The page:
• [0034]
    In FIG. 8, there is illustrated a high-density fiber optic cable 30 with multi-fiber connectors. The fiber optic cable 30 may have high-density fiber optic connectors 32, 36 at the first and second ends 34, 38 in a ribbon construction and the industry standard TIA/EIA 598 color coding mentioned above. It should be understood by those skilled in the art that this invention may be applicable for use with layouts of fiber optic cables and other styles of fiber optic connectors.
  • [0035]
    It should be understood by those skilled in the art that multi-fiber optical cables may comprise pairs of fibers. Each pair may be generally designated by a mutual number and a distinct letter (1-a, 1-b, 2-a, 2-b, etc.). Pairs are often used because most electronic equipment that accepts fiber optic cable operates in a full-duplex mode that requires distinct transmitting and receiving fibers. Therefore, the pairing of fibers keeps the ends matched up with their respective transmitting and receiving channels.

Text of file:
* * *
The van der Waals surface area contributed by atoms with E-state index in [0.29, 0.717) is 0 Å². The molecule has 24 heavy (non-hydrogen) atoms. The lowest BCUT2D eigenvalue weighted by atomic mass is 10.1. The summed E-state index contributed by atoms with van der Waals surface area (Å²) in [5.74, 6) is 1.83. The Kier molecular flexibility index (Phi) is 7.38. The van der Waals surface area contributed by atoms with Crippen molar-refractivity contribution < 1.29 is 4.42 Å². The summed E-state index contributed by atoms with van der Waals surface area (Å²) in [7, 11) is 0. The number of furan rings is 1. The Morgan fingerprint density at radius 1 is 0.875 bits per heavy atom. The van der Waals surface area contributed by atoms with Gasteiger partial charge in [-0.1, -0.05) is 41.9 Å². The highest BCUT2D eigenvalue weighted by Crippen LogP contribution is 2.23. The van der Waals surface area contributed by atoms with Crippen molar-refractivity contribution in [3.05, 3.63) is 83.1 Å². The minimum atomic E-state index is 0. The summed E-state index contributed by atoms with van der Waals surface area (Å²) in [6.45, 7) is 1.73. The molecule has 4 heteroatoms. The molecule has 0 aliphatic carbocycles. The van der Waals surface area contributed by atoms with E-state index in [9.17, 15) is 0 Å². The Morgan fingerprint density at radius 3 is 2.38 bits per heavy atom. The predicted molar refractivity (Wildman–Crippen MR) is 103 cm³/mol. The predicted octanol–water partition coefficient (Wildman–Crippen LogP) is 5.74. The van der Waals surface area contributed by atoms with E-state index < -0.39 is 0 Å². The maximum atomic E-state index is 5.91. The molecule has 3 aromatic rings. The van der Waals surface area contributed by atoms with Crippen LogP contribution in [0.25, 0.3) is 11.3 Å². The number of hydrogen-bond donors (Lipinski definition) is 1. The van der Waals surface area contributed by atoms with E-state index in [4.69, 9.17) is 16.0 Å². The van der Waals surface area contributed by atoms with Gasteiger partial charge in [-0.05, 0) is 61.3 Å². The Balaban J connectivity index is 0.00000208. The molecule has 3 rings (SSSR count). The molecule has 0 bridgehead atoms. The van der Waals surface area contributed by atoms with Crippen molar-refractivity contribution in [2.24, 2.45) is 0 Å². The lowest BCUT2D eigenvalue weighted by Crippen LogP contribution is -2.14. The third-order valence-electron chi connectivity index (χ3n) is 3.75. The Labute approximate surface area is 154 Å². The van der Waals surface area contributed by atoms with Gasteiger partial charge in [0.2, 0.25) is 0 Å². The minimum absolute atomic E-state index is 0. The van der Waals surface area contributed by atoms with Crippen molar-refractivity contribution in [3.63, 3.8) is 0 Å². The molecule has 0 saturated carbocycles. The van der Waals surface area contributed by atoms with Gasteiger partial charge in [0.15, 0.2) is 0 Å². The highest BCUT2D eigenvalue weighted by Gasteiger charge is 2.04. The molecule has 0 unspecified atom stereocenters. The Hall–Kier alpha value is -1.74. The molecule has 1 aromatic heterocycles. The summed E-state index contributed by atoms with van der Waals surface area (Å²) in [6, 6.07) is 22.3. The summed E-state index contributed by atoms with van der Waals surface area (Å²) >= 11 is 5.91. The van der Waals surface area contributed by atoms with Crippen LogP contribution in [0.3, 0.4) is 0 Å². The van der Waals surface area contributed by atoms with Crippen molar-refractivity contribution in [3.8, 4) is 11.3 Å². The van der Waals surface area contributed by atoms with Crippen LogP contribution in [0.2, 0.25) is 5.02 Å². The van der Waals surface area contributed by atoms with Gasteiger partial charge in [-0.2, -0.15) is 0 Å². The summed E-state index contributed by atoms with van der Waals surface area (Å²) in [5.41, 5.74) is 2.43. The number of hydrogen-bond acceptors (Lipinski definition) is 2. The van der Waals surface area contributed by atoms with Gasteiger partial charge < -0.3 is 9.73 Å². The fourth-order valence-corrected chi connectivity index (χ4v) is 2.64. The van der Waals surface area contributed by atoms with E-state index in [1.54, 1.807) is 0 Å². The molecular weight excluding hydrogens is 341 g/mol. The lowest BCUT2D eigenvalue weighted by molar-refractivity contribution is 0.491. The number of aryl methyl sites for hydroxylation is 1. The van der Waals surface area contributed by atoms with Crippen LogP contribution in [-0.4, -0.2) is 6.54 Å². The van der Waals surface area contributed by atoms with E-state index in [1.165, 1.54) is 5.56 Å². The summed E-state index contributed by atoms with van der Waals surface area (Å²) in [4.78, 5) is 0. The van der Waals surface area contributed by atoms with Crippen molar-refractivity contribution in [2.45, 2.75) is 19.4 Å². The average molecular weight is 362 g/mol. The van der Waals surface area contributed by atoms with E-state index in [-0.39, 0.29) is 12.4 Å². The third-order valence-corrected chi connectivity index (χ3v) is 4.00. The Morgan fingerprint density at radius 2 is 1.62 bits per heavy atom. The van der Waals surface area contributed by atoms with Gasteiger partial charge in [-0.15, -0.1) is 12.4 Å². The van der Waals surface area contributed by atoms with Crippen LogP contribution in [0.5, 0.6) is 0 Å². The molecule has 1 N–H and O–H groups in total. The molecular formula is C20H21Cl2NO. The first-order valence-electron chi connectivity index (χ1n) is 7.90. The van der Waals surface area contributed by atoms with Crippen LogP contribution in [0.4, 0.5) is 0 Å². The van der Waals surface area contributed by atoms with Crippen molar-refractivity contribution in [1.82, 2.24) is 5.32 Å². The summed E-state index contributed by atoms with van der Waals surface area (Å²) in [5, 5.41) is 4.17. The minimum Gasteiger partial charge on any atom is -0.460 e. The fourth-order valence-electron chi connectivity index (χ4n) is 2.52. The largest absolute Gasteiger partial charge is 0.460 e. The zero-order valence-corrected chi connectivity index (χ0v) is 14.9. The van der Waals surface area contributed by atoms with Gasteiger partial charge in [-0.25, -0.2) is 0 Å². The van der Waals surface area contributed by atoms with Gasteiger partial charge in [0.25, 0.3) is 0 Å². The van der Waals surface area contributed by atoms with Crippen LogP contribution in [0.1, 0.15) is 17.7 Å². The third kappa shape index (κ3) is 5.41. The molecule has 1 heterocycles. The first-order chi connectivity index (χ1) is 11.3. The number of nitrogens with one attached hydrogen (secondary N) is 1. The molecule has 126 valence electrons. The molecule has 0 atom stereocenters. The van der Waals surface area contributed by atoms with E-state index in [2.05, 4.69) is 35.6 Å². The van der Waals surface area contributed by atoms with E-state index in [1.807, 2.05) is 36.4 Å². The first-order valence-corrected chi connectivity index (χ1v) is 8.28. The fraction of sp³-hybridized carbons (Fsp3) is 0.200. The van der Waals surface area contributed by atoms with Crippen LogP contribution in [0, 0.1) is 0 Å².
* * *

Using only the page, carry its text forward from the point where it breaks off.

• [0036]
    Continuing with reference to FIG. 8, an exemplary termination numbering scheme is shown for each end of the fiber optic cable 30 shown in FIG. 4. At the first end 34 (designated the “A” side), the termination scheme is “1-a, 1-b, 5-a, 2-a, 2-b, 5-b, 3-a, 3-b, -6-a, 4-a, 4-b, 6-b” on one of the first pair of high-density fiber optic connectors 32 and is “11-a, 7-a, 7-b, 11-b, 8-a, 8-b, 12-a, 9-a, 9-b, 12-b, 10-a, 10-b” on the other connector 32. At the second end 38 (designated the “B” side), the termination schemes that match the color codes of the first end 34 are shown as “1-b, 1-a, 5-b, 2-b, 2-a, 5-a, 3-b, 3-a, 6-b, 4-b, 4-a, 6-a” and “11-b, 7-b, 7-a, 11-a, 8-b, 8-a, 23-b, 9-b, 9-a, 12-a, 10-b, 10-a.”
  • [0037]